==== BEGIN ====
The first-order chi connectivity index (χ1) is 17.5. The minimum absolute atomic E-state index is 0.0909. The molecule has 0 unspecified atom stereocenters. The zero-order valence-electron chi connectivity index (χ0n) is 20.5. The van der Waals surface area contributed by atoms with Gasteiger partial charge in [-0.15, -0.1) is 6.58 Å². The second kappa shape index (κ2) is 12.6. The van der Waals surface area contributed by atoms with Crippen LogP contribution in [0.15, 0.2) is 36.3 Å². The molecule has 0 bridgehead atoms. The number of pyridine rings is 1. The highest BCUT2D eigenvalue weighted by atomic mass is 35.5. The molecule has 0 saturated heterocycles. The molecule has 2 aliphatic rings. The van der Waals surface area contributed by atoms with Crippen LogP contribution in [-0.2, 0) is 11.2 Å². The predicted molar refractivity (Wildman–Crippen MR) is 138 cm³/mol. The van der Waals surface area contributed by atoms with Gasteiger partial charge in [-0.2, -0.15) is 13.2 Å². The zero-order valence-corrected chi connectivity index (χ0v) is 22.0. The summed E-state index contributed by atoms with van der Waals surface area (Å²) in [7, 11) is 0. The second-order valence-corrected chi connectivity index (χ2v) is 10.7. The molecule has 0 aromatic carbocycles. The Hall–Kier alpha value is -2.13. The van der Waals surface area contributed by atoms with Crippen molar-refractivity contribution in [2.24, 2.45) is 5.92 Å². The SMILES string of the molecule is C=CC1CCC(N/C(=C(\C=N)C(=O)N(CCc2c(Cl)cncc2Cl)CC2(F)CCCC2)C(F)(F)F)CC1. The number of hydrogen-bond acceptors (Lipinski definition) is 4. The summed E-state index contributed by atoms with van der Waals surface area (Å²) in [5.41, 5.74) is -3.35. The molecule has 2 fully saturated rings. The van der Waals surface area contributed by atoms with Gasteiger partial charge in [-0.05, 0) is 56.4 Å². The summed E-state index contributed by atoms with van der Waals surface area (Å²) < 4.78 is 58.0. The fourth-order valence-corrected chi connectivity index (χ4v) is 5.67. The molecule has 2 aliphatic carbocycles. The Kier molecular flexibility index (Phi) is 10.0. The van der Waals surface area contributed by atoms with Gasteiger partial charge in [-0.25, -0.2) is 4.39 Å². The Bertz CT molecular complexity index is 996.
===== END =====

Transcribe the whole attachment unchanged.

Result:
The first-order chi connectivity index (χ1) is 17.5. The minimum absolute atomic E-state index is 0.0909. The molecule has 0 unspecified atom stereocenters. The zero-order valence-electron chi connectivity index (χ0n) is 20.5. The van der Waals surface area contributed by atoms with Gasteiger partial charge in [-0.15, -0.1) is 6.58 Å². The second kappa shape index (κ2) is 12.6. The van der Waals surface area contributed by atoms with Crippen LogP contribution in [0.15, 0.2) is 36.3 Å². The molecule has 0 bridgehead atoms. The number of pyridine rings is 1. The highest BCUT2D eigenvalue weighted by atomic mass is 35.5. The molecule has 0 saturated heterocycles. The molecule has 2 aliphatic rings. The van der Waals surface area contributed by atoms with Crippen LogP contribution in [-0.2, 0) is 11.2 Å². The predicted molar refractivity (Wildman–Crippen MR) is 138 cm³/mol. The van der Waals surface area contributed by atoms with Gasteiger partial charge in [-0.2, -0.15) is 13.2 Å². The zero-order valence-corrected chi connectivity index (χ0v) is 22.0. The summed E-state index contributed by atoms with van der Waals surface area (Å²) in [7, 11) is 0. The second-order valence-corrected chi connectivity index (χ2v) is 10.7. The molecule has 0 aromatic carbocycles. The Hall–Kier alpha value is -2.13. The van der Waals surface area contributed by atoms with Crippen molar-refractivity contribution in [2.24, 2.45) is 5.92 Å². The SMILES string of the molecule is C=CC1CCC(N/C(=C(\C=N)C(=O)N(CCc2c(Cl)cncc2Cl)CC2(F)CCCC2)C(F)(F)F)CC1. The number of hydrogen-bond acceptors (Lipinski definition) is 4. The summed E-state index contributed by atoms with van der Waals surface area (Å²) in [5.41, 5.74) is -3.35. The molecule has 2 fully saturated rings. The van der Waals surface area contributed by atoms with Gasteiger partial charge in [-0.05, 0) is 56.4 Å². The summed E-state index contributed by atoms with van der Waals surface area (Å²) < 4.78 is 58.0. The fourth-order valence-corrected chi connectivity index (χ4v) is 5.67. The molecule has 2 aliphatic carbocycles. The Kier molecular flexibility index (Phi) is 10.0. The van der Waals surface area contributed by atoms with Gasteiger partial charge in [-0.25, -0.2) is 4.39 Å². The Bertz CT molecular complexity index is 996.